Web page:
To me this album opens up some good old memories of jam sessions and earlier times -- before David's time -- because of the good old tunes on it. Lord, man, you don't know what a pleasure it was to invite David Grisman up when he was just 17.... all those shows and little sets I was doing as an opening act at Gerde's Folk City... that was in the dues-paving days. That young 'un could pick then, man. We played tunes like ''Soldier's Joy,'' "East Tennessee Blues" and Bill Monroe's "Roanoke" -- a bunch of those good things. He tore that mandolin up even back then. He had a talent that a lot of young folks envied.
I really have enjoyed this album -- that ''All About You'' song takes me back to my courtin' days... yes it does; it opens some memory pages. And those sessions at David's house and those good meals Pam prepared - both those folks are so cordial when you visit them. People will really enjoy the relaxed atmosphere the thing creates when you listen to it, as well as enjoying the old-time music -- and the other tunes that aren't so old-timey.
This one will be around awhile, I'd say.
--- ARTHEL WATSON
In 1960 folklorist/musician Ralph Rinzler (my neighbor and guru) returned home to Passaic, New Jersey with those newly recorded tapes of the legendary banjo player and singer, Clarence ''Tom'' Ashley, and his neighbors from Shouns, Tennessee and Deep Gap. North Carolina. I remember hearing them for the first time, and that incredible flat-picking, heard mostly in the background - the first recordings of Arthel "Doc'' Watson.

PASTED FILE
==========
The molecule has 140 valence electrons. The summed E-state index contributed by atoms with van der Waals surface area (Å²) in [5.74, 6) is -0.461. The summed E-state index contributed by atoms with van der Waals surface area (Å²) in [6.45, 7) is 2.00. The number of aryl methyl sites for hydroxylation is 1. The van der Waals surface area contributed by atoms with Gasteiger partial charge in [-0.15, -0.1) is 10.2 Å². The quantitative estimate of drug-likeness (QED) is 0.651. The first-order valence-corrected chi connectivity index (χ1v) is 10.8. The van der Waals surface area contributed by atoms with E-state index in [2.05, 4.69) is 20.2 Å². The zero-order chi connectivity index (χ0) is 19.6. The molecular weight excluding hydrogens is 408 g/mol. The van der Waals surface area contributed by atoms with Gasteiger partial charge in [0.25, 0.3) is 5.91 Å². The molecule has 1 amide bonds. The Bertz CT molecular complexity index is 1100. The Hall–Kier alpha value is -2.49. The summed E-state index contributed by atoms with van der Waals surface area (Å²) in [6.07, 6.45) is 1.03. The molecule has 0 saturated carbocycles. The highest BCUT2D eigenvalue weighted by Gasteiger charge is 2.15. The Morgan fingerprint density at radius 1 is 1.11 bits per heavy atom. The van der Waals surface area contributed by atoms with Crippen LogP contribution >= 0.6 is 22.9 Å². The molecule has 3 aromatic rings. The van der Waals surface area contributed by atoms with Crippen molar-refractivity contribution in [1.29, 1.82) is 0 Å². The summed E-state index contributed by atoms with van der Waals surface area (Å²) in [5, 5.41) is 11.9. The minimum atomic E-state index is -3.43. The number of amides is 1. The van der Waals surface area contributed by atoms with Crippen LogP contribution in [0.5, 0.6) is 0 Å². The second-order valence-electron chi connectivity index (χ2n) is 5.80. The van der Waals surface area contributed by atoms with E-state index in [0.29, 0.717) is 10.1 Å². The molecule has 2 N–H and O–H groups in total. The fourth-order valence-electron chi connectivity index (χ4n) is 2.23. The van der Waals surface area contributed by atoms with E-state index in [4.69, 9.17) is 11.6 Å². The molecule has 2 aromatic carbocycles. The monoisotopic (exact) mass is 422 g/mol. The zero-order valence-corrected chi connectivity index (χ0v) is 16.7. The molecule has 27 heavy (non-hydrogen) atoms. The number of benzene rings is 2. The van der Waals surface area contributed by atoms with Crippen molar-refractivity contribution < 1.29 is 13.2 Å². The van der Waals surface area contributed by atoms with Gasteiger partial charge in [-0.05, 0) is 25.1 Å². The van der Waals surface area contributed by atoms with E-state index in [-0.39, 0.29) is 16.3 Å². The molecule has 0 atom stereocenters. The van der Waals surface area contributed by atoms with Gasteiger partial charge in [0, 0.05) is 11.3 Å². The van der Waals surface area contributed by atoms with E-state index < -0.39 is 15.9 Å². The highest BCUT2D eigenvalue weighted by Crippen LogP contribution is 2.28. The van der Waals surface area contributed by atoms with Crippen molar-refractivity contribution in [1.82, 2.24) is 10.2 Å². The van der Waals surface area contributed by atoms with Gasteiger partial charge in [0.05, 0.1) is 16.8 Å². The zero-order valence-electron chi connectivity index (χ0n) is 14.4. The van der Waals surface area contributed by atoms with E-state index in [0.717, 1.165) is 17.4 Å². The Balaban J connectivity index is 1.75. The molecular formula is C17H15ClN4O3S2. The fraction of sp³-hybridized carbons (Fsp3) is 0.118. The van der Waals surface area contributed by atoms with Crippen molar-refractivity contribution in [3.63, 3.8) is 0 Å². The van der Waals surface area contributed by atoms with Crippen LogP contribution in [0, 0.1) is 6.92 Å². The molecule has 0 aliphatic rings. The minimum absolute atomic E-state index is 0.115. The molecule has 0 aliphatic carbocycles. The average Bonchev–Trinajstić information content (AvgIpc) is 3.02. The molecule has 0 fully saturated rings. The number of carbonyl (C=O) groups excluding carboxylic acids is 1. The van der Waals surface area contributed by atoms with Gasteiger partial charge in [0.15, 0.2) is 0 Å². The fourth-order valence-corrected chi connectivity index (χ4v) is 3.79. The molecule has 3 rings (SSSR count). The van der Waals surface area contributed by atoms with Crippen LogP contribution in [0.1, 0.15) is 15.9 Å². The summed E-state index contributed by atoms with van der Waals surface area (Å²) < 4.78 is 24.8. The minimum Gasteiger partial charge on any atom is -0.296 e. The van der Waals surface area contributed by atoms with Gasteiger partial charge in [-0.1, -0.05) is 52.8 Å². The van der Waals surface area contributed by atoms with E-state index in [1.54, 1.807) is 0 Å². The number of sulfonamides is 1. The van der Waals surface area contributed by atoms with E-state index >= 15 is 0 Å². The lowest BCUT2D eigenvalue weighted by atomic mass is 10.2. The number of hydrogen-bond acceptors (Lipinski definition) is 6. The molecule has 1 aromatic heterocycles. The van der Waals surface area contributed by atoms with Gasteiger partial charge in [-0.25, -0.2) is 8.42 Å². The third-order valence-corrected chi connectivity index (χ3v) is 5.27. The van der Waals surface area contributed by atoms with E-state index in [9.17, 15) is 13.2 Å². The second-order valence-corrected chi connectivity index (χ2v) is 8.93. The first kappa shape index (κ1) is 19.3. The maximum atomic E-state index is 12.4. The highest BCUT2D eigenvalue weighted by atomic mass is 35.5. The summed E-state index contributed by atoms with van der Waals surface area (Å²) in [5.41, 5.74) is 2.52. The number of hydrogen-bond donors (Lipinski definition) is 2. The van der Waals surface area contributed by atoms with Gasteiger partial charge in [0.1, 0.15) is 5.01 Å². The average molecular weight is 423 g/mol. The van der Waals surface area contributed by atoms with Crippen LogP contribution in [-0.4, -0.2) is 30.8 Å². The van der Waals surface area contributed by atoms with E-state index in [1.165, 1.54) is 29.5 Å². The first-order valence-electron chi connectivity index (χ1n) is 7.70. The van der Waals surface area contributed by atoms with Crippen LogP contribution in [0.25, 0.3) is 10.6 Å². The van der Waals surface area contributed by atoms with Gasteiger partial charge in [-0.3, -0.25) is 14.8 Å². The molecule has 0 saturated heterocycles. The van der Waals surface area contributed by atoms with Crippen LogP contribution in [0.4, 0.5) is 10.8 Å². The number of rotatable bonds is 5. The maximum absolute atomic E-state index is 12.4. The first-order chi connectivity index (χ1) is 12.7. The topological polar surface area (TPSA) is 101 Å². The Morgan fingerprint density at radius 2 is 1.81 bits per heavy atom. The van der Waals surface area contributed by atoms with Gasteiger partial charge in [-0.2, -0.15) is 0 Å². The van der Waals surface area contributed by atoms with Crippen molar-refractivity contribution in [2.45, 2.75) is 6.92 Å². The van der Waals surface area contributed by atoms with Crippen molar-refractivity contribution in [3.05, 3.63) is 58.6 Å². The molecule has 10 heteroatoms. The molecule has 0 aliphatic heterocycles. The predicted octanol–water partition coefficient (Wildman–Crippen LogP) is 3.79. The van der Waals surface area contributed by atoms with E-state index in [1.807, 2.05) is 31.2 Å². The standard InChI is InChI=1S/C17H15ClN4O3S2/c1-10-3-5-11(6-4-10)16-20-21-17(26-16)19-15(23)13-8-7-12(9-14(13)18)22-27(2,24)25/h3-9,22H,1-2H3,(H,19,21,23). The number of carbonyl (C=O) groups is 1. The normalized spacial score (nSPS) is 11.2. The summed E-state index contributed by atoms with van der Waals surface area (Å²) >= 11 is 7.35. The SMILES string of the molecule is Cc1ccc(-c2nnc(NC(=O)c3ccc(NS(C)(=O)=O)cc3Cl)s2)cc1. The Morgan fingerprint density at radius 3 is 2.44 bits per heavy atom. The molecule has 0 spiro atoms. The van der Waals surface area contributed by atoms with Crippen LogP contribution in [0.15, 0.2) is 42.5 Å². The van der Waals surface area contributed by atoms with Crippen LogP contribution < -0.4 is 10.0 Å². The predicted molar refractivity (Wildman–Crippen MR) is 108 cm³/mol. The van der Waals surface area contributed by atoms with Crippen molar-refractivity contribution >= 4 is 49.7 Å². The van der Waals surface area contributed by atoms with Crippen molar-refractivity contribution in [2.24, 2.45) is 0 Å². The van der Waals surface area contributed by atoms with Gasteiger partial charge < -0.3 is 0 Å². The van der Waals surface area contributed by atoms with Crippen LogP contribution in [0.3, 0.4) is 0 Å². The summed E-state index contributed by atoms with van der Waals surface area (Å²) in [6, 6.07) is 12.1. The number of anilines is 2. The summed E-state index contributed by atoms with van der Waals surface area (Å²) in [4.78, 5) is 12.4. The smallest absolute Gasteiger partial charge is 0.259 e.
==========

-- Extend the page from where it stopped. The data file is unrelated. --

When Ralph brought these same musicians up north the following year, Doc and I became friends, hanging out at Ralph's apartment and roaming the streets of New York City. One of the big thrills of my musical life was when, one night at Gerde's, Doc invited me to play and sing a duet with him. Looking back on it, that rendition of ''In the Pines'' probably launched my career!
Throughout the years, Doc and I have never missed a chance to pick together. These tapes document some wonderful ''after-dinner'' sessions at my home during several of Doc's visits. Tunes were selected spontaneously and more often than not, played only once. We're pleased to share some of these moments.
--- DAVID GRISMAN
lt's always a pleasure to hear these two pick and I suspect that's why you're reading these notes and listening to their music.
I've admired Doc's picking on shows and recordings as well as his harmonica and jew's-harp playing ever since l first heard him backing up Tom Ashley on ''Coo Coo Bird" over 35 years ago. Since then he's had a wide-ranging musical journey, always fleet-fingered, tasteful and rock-solid-down-to-earth. I love his line of talk; it gathers us all in gracefully and makes us feel welcome. How many singers can excel at giving us both ''Frankie and Johnny'' and ''Summertime''?
I've enjoyed David's unique mando-touch ever since his bluegrass days in the mid-1960s. His wide-ranging musical associations, choice of music and founding of Acoustic Disc have been vital in helping bring the mandolin -- and acoustic string jazz in general -- to a wider public acceptance. He's made it possible for us to hear such other brilliant mandolinists as Jacob do Bandolim, Jethro Burns and Radim Zenkl.
It's refreshing to hear Doc and David, just the two of them most of the time, so that we can clearly appreciate the joyful, playful interaction of two masterful musicians.
Hearing them back one another is both instructive and a pleasure. In addition to their solid picking and Doc's mellow singing are a bunch of nice surprises: a relaxed ''Bluegrass Stomp,'' a triple-paced "Sweet Georgia Brown'' and some fun with ''Soldier's Joy'' to name just a few. Jack Lawrence's duet runs with Doc are gems.
More than merely impressive pickers, both Doc and Dawg have enlivened our musical lives. They've helped guide progressive acoustic music for over 30 years. It's a joy to hear their musical journeys join for these 50 minutes.
--- MIKE SEEGER
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